REPLY #2 TO|
Boldfaced statements are parts of the original essay (or a subsequent reply) to which the respondent has directed his comments.
Italicized/emphasized comments prefaced by (R) are those of the respondent and are presented unedited.
My replies appear under the respondent's comments in blue text and are prefaced by my initials (MB).
(R) Something to think about--There are order of (hence forth oof) 10^1 planets for our star, X oof 10^11 stars in our galaxy, X oof 10^11 galaxies in the known universe. This gives probably oof maybe 10^23 possible planets. Seems like some if not many should have life---right? Even though we disagree on the simplicity of life and creation of living organisms.
(MB) Right. The fact that life does exist here (through whatever method one chooses to believe) strongly suggests that life must exist elsewhere given the vast number of other potential worlds. If life arose here by natural methods, those methods must certainly have been replicated elsewhere. If life was created here by divine intervention, it is difficult to fathom what purpose the rest of the vast universe serves unless the entity responsible for Man repeated his efforts
(R) Now consider, of the oof 10 planets we know of (the nine planets in our solar system) only 10^-1 have water, leaving probability of 10^22 likely hood. Only 10^-1 are such a distance from star to have temperature suitable for life, leaving 10^21 prob. Continue this line of reasoning which is used to make the statement that there must be other planetary life and you find that we need only 23 unique conditions to reduce the likely hood of interstellar life to a verysmall probability.
(MB) Basically, what you've done here is to paraphrase the Drake equation. This equation attempts to approximate the number of intelligent, communicating civilizations that exist in the galaxy. A conservative solution predicts the existence of around 4000 such civilizations in our galaxy alone at the present time. If they are spread around relative equally in the most likely locations in our galaxy, the nearest would be within about 100 light years distance from us -- close enough
for us to receive signals from them, but still far enough to make actual travel between us unlikely (at least in the numbers claimed by UFOlogists).
(R) Another idea I use to get students to think concerning UFO's. The nearest star is Proxima Centauri 4.3 Light Years distant. One LY is oof 10^12 miles and if we could travel 100,000 MPH which is about 4X faster than our fastest rockets, it would still take around 30,000 years to reach the nearest star! Think of the logistics. Recycling, breeding, training, and all the rest. Even at speeds of 1/100 the speed of light(an electron in a particle acclerator) , we still obtain 00f 400 years. Given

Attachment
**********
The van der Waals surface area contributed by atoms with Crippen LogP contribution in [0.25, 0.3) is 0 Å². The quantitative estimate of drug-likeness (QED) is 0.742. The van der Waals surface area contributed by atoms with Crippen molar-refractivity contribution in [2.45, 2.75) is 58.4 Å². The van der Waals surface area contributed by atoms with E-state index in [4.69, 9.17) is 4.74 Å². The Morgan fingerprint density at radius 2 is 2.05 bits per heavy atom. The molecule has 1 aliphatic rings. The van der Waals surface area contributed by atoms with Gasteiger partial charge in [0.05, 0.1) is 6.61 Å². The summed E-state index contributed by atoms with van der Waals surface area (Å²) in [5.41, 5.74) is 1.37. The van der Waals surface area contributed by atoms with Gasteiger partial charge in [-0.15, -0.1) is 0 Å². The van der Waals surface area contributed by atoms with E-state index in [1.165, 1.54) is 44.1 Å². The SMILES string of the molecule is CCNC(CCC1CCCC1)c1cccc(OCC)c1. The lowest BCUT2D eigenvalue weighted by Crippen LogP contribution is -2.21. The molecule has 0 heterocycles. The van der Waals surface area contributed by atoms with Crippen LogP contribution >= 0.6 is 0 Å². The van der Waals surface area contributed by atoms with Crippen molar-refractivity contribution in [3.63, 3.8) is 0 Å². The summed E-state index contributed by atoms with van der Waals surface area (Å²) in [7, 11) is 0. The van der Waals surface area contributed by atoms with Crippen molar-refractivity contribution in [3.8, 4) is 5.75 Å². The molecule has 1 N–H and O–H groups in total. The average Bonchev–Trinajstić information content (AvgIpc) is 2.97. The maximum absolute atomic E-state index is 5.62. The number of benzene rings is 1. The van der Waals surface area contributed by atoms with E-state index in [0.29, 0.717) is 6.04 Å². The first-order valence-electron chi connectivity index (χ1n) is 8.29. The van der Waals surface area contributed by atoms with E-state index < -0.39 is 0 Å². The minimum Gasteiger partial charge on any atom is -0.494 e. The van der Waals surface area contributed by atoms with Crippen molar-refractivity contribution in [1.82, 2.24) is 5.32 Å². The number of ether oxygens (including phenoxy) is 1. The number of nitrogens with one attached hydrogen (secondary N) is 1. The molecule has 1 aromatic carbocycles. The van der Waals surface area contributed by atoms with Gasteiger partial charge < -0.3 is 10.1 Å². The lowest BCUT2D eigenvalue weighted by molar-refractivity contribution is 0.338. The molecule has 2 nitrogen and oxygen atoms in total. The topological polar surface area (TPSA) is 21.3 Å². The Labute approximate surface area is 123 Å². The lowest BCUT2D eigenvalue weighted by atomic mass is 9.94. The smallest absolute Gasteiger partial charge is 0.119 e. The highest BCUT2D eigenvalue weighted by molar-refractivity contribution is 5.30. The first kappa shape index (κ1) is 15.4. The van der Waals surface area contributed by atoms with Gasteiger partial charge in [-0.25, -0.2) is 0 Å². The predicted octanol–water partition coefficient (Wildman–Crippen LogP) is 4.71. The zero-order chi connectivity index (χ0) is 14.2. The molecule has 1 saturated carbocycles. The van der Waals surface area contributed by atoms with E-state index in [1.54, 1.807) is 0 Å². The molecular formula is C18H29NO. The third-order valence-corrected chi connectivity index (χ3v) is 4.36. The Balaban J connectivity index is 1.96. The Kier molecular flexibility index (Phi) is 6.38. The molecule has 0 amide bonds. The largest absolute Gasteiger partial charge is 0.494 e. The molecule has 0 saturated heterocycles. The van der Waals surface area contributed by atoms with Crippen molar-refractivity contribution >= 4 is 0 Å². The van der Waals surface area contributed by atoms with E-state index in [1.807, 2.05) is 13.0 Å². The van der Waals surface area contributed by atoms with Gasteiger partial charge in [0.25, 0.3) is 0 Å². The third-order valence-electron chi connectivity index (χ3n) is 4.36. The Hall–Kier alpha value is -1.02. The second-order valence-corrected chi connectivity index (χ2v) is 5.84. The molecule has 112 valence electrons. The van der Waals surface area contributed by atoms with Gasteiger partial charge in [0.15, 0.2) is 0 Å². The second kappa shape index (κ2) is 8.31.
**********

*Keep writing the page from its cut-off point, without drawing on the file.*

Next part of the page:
this, I don't think we have been visited by UFO's.
(MB) My point exactly. Even if they were capable of reaching us, there would be little reason for them to make any concerted effort to do so. The presence of our civilization would have been unknown to anybody else until the time when we gained the ability to broadcast radio signals. Since we've only had that ability for barely over 60 years now, since the turn-around time (i.e., the time required for our signal to get to them, for them to receive it, identify it, locate us and
send out a maximum-speed ship to visit us) must be less than half that time, and since the aforementioned estimate of the number and distribution of galactic civilizations predicts that the nearest one could still be about 100 light years away, we can only conclude that it is rather unlikely for us to have been visited by extraterrestrials. I'd love to be shown to be wrong on this conclusion, though!
(R) So this time no disagreement, just some thoughts concerning UFO's and ext ter life. But, I surely saw something once that I can't explain. One night my wife and I were out in a long open field, we both saw three lights(no sound) of the nature of mercury vapor lights coming toward us. Couldn't tell if they were large and far away or small and closer. They came straight till they got right above us , again distance impossible, and made a 90 degree turn and zoomed out of sight. This sharp turn I
think would have been impossible for an airplane. What were they?
(MB) Impossible to say for sure. Almost certainly, though, there is a terrestrial explanation. The properties of unfamiliar lights at night are among the most difficult things for the human eye to judge. One possibility could be that you saw a meteor which broke up during its fiery passage through the atmosphere and then exploded. That would have sent pieces of varying sizes in all sorts of directions. Pieces that were still large enough to be visible and which were projected at
a 90 degree angle before quickly burning out could have produced the effect you saw. I've witnessed several spectacular fireballs during major meteor showers and you may have seen something similar.
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